After experiencing growth in “fits and starts” since the beginning of the year, Singapore can look forward to finishing 2021 with its economy continuing on the expansion path. With output having returned to pre-pandemic levels in 3Q2021, the Monetary Authority of Singapore (MAS) estimates the Republic’s gross domestic product (GDP) will come in at 6% to 7%, or the upper end of its official forecast range for this year.
If the momentum continues through 2022, the central bank estimates that growth will be “slower, but still above trend pace”, barring downside risks from global economic developments and further mutations of the Covid-19 virus.
The optimism in Singapore’s economy stems from its strategy of treating the virus as endemic and the planned gradual relaxation of the current movement restrictions in the next few months, the central bank said in its half-yearly macroeconomic review on Oct 28.
While MAS has not put a number to “above trend” growth, private sector economists estimate that the city-state’s economy has expand- ed at an average of 2% to 3% on average in the years before the pandemic hit. Several economists are now looking at a GDP growth rate of 4% to 5% in 2022.
Maybank Kim Eng economist Chua Hak Bin says this growth depends partly on Singapore’s population and immigration policy. His underlying assumption is of a growth of between 2% to 2.5%. For comparison, MAS forecasts global growth to come in at 5.6% this year before easing to 4.8% in 2022.
Accordingly, Maybank Kim Eng economists Chua and Lee Ju Ye are maintaining their full-year growth forecast for 2021 and 2022 at 6.8% and 3.5%, respectively. “We expect domestic demand to continue improving in the fourth quarter, with the economic reopening and relaxation of border controls,” they say, adding that the tourism and air transport sectors will get relief from the addition of more visitors from Singapore’s vaccinated travel lane agreements.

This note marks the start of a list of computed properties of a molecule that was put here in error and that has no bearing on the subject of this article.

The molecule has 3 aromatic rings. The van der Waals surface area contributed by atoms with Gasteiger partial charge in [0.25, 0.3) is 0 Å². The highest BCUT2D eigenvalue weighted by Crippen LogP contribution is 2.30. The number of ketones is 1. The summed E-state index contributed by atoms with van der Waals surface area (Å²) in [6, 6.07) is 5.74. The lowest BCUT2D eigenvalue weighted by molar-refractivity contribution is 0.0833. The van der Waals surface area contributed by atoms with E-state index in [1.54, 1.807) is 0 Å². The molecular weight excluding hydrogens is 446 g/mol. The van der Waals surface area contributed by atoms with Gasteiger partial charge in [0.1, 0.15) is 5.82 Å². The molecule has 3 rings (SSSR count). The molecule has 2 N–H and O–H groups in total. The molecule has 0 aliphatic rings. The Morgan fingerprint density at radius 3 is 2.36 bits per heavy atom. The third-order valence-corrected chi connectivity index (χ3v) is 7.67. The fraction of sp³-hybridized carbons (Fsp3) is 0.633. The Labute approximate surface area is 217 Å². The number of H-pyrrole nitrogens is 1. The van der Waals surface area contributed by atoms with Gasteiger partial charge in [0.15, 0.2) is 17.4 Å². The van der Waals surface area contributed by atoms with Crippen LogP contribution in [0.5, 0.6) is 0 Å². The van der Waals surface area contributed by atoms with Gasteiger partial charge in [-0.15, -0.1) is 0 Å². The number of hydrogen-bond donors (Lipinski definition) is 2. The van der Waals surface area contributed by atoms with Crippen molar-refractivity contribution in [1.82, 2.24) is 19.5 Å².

OCBC Bank’s chief economist Selena Ling — who has also maintained her full-year growth estimate of 6.7% — believes that the nation’s output should return to full potential next year, barring a global resurgence of the virus or a set- back in the pace of re-opening.
In the meantime, DBS senior economist Irvin Seah has raised his 2021 forecast from 6.3% to 6.7%, as he is betting that the high level of vaccination will make for a safe reopening of the economy and allow economic activities — including travel — to further resume.
“Progress in this regard has been encouraging. Barring the risks on the efficacy of existing vaccines being weakened as a result of virus mutations or waning antibody levels, the reopening of the economy is expected to provide renewed impetus to growth over the next 12 months,” says Seah.
However, the growth outcomes for different sectors are seemingly disparate. The recovery of consumer-facing industries — food and beverage, retail and land transport — is slated to be “held back” in early 4Q2021 due to the high Covid-19 cases in the community, and the resultant cap on social gatherings to two persons.